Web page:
Chimamanda Ngozi Adichie
When Chimamanda Ngozi Adichie's Purple Hibiscus was published, she received an email from Chinua Achebe's son which read: "Just a short note to tell you that our family has been following your career and rejoice with you on every success. Dad has read Purple Hibiscus and liked it very much. Give him a call at... "
That should give you an idea of how well the book works. What is on the one level a tale of the coming of age of its heroine, Kambili, Purple Hibiscus is also a tale about colonialism and its lingering hold on the consciousness in language, gods, names, ways of expression and the attempt to break free of this clutch. Adichie crafts her story so well that all of this holds together and merges several other streams of the story of Kambili the confusion and pain of her relationship with her repressive and radically religious father, the transforming magic of her relationship with Father Amadi, her aunt Ifeoma and her children and so on.
Excellent reading, well worth owning. Comes at a discount too.
The World is Flat
Another book on globalisation? Yes, another book on globalisation, but a very readable one, it must be said. And Thomas Friedman seems like quite a little globalisation industry, having already written two other books on the topic.
Friedman journeys to India to see "... why the Indians I met were taking our work." And finds many answers, meets lots of people, including Nandan Nilekani, whose remark, "Tom, the playing fields are being levelled" gives Tom the jolt that lads to the title of the book and shape to his journey in the flat world.
As the title suggests, the book is an exploration of the flat world and how it was formed; Friedman looks in detail at 10 forces that did the flattening, including the fall of the Berlin Wall, Netscape, work flow software, off-shoring, and outsourcing among others.
The Mapmaker's Wife
The Mapmaker's Wife traces the journey of a team of French scientists who travelled to South America in 1735, to try and map the actual shape and size of the earth.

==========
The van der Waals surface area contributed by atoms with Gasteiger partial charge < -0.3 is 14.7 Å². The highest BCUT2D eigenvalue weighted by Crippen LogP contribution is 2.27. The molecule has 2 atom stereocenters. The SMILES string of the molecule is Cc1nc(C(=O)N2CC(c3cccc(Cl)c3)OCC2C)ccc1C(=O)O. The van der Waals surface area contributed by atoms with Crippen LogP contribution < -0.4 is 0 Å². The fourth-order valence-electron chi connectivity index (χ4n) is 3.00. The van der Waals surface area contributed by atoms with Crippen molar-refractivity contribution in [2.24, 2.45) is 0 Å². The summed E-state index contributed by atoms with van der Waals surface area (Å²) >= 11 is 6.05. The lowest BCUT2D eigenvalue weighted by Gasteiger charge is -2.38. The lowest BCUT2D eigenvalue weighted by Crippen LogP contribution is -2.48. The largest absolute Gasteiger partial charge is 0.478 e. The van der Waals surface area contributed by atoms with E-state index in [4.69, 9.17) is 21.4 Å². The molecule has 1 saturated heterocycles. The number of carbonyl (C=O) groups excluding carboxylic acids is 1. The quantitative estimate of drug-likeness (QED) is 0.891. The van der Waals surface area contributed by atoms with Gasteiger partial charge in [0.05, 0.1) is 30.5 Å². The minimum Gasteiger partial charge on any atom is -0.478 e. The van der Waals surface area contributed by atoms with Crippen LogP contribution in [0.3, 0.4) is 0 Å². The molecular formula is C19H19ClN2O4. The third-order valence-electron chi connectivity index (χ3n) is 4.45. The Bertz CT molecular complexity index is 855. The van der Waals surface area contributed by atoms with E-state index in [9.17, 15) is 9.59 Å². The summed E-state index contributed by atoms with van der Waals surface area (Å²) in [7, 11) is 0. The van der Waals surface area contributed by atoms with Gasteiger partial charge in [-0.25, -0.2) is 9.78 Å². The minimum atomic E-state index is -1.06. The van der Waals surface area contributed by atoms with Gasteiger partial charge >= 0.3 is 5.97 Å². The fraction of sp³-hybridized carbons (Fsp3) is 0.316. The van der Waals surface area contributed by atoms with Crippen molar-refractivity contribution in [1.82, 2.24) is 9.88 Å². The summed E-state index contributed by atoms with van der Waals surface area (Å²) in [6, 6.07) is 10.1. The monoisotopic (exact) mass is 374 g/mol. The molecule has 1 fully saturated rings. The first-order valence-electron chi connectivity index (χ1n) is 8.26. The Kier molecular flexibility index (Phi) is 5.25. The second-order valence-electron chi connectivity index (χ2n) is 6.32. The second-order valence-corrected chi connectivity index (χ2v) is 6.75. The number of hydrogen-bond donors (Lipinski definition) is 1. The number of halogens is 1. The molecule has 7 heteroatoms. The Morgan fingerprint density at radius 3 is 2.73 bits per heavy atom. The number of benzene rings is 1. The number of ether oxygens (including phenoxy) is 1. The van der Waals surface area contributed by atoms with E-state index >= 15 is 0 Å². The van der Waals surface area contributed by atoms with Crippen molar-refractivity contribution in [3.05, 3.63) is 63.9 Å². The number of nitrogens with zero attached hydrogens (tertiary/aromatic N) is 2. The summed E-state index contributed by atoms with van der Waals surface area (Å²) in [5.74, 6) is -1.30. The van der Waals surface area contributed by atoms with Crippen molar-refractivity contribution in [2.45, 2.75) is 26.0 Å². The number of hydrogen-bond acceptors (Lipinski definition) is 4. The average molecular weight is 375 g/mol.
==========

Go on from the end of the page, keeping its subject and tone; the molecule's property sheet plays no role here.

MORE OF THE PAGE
The mapmakers faced all manner of dangers including death and madness. The Mapmaker's Wife is the story of how one of them, Jean Godin, falls in love with, marries and is then separated for 20 long years from Isabel Grameson, a local girl, who then decides to set out to look for him.
She makes the journey along with her brothers and nephews, all of who perish along the way, till she is finally united with Godin.
An amazing tale written after Whitaker retraced Isabel's journey, The Mapmaker's Wife also has lots of maps and drawings, which make an exciting adventure in themselves.
Harry Potter and the Half-Blood Prince
This one is sad and dark and seems a lot like the real world. The coming of age theme is stressed here, with Harry making several decisions.
The book ends on a sad note and young readers say that they would rather someone else had been `killed off' rather then the one who actually is. Opinions are divided on the merits of the latest in the Potter series, while some say "Can't see what all the fuss was about', others think that it's the best yet from Rowling.
Whatever it is, one must buy the book and keep it along with the rest. And with all the discounts that Fabmall is offering, it will cost much less than you think.
(Fabmall offers several discounts on books, currently including a minimum of 15 per cent for anyone joining the Fabmall Bookclub in the next 12 months. For prices and discounts log on to www.fabmall.com)
KALA KRISHNAN RAMESH
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